Autonomous Vehicles Face Privacy, Security and Liability Issues

June 24, 2015  - By
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Chris Urmson, Google, speaks at ITS America on the future of the self-driving car.

Chris Urmson, Google, speaks at ITS America on the future of the self-driving car.

Plus: Resurgence in indoor location-based marketing, ITS America annual meeting report

Autonomous vehicle technology has made industry-smart people pause and think what the consequences will be if cars and other platforms drive themselves. Will there be a huge increase in traffic when everyone decides to call their cars to grab a loaf of bread at a store? Many of these topics were discussed at the ITS America annual meeting held in Pittsburgh May 31-June 3. In other location news, there seems to be a resurgence in location-based marketing and indoor positioning conferences, leading one to believe that large retailers are finally taking notice.

By Kevin Dennehy

Kevin Dennehy

Kevin Dennehy

PITTSBURGH — Chris Urmson, Google’s self-driving cars director, told autonomous vehicle proponents what they wanted to hear during his keynote presentation at the recent Intelligent Transportation Society of America’s annual meeting here. He told them that self-driving vehicles will cut down on the 33,000 U.S. traffic deaths each year (“the equivalent of a 737 falling out of the sky five days a week,” he said) and save time and productivity wasted.

Urmson also said his goal, and his team’s goal, at Google was to ensure son doesn’t have to get a driver’s license, a trend that has become popular with urbanized youth.

The message was upbeat and timely for the crowd of government and university transportation attendees. However, liability issues continue to surround autonomous vehicle development.

“In the end, you are always going to have that guy with the ’57 Chevy in his garage. How do you make the autonomous vehicle work with it? It’s akin to the horse and car,” said Ken Leonard, U.S. Transportation Department ITS Joint Program Office director.

Urmson said he has had “long conversations with insurance companies.” He said that insurance companies are trying to accurately assess risk, and while the model may change, money will still flow, just through a different path.

One ITS America panel discussed security and privacy issues surrounding connected and autonomous vehicles. One panelist said that while privacy may be dead, security is the real big deal with recent reports indicating that cars’ electronics can be compromised.

Others believe it’s going to take more time than Google’s assertion that autonomous vehicles will be on the road in five years. “Lessons from the past temper our optimism. While air bags were patented in 1953, and were introduced on luxury models in the 1970s, it wasn’t until the 1990s before there were big penetrations,” said James Anderson, Rand Corp. senior behavioral scientist. “Key takeaways are automaker opposition about the liability [of new technology] and lack of consumer support.”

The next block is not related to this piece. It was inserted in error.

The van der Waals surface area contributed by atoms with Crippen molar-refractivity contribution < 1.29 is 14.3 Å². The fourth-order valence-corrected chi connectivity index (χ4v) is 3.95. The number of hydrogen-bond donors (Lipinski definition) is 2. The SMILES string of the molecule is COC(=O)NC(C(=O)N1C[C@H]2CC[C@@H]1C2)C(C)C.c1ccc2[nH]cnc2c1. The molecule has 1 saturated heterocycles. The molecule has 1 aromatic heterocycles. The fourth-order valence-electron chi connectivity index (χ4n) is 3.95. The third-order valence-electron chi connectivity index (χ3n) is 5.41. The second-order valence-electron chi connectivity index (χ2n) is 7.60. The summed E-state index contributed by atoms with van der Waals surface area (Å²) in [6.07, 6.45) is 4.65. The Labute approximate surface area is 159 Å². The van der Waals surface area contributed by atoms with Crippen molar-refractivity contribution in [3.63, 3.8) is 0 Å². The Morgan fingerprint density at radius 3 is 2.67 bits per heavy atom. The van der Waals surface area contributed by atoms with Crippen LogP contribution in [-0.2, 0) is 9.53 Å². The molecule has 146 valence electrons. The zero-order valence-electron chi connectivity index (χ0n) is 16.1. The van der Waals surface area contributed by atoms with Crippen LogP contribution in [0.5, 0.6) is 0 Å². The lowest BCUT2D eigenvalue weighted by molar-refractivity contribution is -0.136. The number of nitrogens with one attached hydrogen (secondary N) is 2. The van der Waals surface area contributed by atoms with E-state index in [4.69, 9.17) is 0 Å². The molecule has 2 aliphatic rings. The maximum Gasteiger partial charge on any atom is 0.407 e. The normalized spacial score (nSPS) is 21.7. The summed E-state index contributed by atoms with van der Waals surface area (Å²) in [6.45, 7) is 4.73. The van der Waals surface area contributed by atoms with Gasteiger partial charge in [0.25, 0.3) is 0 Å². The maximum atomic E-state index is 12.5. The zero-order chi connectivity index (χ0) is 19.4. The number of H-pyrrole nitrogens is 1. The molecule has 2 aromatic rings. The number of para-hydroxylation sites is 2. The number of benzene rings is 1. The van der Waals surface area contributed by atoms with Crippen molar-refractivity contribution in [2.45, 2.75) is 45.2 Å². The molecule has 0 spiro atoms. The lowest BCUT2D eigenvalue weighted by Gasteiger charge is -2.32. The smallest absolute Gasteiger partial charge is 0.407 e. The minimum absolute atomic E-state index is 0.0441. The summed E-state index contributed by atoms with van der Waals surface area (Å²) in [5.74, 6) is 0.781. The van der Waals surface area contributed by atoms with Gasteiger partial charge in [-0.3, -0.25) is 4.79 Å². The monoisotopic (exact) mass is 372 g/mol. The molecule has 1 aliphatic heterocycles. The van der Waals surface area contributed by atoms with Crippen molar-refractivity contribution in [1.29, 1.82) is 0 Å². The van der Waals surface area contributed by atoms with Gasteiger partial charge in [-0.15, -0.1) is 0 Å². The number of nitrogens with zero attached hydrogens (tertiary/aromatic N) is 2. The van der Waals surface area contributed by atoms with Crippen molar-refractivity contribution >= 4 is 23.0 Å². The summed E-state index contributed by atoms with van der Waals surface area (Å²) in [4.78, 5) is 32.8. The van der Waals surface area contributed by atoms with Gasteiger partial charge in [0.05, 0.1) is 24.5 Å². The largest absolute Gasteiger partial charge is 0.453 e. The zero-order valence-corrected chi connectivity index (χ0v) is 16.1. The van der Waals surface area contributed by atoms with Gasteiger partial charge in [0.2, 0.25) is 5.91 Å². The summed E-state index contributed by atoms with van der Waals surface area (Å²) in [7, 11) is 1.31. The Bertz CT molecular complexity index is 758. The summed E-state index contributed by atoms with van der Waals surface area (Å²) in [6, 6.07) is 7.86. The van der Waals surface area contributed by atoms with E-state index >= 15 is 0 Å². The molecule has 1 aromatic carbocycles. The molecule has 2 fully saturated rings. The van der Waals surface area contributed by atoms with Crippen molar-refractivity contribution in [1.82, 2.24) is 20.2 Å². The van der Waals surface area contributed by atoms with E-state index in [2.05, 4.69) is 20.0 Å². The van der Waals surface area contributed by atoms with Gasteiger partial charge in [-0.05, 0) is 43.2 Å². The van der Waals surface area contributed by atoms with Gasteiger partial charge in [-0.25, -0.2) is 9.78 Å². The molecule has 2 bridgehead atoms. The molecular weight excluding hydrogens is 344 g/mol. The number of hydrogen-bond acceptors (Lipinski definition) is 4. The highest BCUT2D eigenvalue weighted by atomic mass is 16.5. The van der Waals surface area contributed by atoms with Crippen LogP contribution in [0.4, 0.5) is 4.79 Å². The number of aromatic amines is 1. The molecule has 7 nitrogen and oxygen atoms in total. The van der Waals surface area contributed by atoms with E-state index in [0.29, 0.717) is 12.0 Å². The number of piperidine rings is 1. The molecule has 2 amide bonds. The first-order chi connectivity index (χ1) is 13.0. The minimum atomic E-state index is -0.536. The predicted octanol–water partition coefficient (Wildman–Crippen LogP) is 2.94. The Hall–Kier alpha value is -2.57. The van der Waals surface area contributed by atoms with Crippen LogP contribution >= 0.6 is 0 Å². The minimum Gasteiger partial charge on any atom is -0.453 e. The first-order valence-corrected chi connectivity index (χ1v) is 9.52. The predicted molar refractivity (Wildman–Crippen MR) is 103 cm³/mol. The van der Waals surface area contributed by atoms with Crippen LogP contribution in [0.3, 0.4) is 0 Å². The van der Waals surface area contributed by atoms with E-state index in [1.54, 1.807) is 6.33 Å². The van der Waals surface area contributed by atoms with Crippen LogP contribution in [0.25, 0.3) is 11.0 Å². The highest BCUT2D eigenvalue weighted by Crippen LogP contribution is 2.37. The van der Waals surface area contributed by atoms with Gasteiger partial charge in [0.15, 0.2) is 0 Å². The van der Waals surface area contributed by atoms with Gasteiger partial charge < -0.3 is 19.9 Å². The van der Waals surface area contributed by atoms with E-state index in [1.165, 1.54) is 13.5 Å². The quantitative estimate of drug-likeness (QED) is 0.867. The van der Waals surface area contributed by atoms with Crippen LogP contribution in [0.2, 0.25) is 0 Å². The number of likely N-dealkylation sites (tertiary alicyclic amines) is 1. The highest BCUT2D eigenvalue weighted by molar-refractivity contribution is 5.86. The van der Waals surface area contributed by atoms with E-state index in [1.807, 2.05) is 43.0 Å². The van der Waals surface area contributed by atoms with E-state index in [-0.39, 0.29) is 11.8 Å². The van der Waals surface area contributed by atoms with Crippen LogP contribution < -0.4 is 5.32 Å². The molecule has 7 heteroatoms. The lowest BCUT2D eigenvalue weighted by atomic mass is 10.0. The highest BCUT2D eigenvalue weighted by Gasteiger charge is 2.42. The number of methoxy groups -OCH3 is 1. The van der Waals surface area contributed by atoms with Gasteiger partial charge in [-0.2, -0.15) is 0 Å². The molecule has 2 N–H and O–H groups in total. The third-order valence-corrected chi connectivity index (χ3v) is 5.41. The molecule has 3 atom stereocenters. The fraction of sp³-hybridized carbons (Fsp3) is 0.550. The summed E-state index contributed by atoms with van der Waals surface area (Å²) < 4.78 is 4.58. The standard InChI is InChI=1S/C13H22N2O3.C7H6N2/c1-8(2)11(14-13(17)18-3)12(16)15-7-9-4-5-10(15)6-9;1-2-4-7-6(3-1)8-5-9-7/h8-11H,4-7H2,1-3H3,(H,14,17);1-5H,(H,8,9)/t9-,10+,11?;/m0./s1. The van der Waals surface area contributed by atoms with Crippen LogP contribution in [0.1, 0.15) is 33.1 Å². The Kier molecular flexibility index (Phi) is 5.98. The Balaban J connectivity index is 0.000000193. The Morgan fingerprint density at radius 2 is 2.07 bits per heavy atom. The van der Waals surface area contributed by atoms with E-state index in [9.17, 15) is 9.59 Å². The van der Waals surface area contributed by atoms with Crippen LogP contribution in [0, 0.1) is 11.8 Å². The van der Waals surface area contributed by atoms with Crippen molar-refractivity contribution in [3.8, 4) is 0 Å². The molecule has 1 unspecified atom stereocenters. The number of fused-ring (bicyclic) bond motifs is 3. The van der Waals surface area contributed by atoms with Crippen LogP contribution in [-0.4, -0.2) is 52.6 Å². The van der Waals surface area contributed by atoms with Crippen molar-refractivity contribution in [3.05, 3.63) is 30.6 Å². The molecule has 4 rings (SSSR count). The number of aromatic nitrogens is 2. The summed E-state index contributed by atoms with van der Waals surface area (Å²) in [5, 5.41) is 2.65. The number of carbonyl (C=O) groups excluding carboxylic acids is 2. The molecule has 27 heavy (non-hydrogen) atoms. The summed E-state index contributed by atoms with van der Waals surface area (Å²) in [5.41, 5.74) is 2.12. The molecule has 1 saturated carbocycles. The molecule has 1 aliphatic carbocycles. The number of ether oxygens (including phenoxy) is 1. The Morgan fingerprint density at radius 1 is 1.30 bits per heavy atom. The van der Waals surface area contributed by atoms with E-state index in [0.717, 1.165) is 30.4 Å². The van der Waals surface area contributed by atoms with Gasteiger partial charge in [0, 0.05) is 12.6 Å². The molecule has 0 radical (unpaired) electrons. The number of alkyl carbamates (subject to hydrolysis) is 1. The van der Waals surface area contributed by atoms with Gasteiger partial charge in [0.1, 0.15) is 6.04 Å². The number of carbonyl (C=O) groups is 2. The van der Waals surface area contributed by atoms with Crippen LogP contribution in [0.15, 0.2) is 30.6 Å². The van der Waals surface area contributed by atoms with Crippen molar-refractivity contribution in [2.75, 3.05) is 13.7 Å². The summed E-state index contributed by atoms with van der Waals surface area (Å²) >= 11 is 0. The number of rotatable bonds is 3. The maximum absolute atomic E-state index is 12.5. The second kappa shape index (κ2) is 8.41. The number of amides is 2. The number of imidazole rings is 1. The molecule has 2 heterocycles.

The ITS America show floor before the crowds arrive.

The ITS America show floor before the crowds arrive.

Anderson said that yes, the lives saved will be a big driver of autonomous vehicles, but congestion will increase, making way for super commuting. “Public transit will also go through big changes. An economic disruption will occur — do you know how much New York City makes from parking alone?” he said. “Safety doesn’t sell in the early stages, as many benefits don’t go directly to the user.”

Steve Bayless, ITS America vice president of technology, said the solution is not to kill all the lawyers, as there will be continued liability surrounding new in-car technology. “Embedded devices were developed at a time when they were not connected, but the environment has shifted around systems,” he said. “The systems are usually vulnerable because there are poor requirements. Companies have no explicit security policy, or it is poorly specified, or specified too late after design and development.”

Uber Gets Into Autonomous Game

The ITS America’s closing keynote speaker was Uber’s head of global public policy, Corey Owens, who said that one of the best cases for autonomous vehicles was the lack of use by consumers of their cars. “In some areas, owning a car is non-negotiable. But how little these cars are used — as many as 95 percent stand idle,” he said.

Uber announced that Google former head of mapping, Brian McClendon, is joining the company as it develops its own navigation, mapping and transportation systems.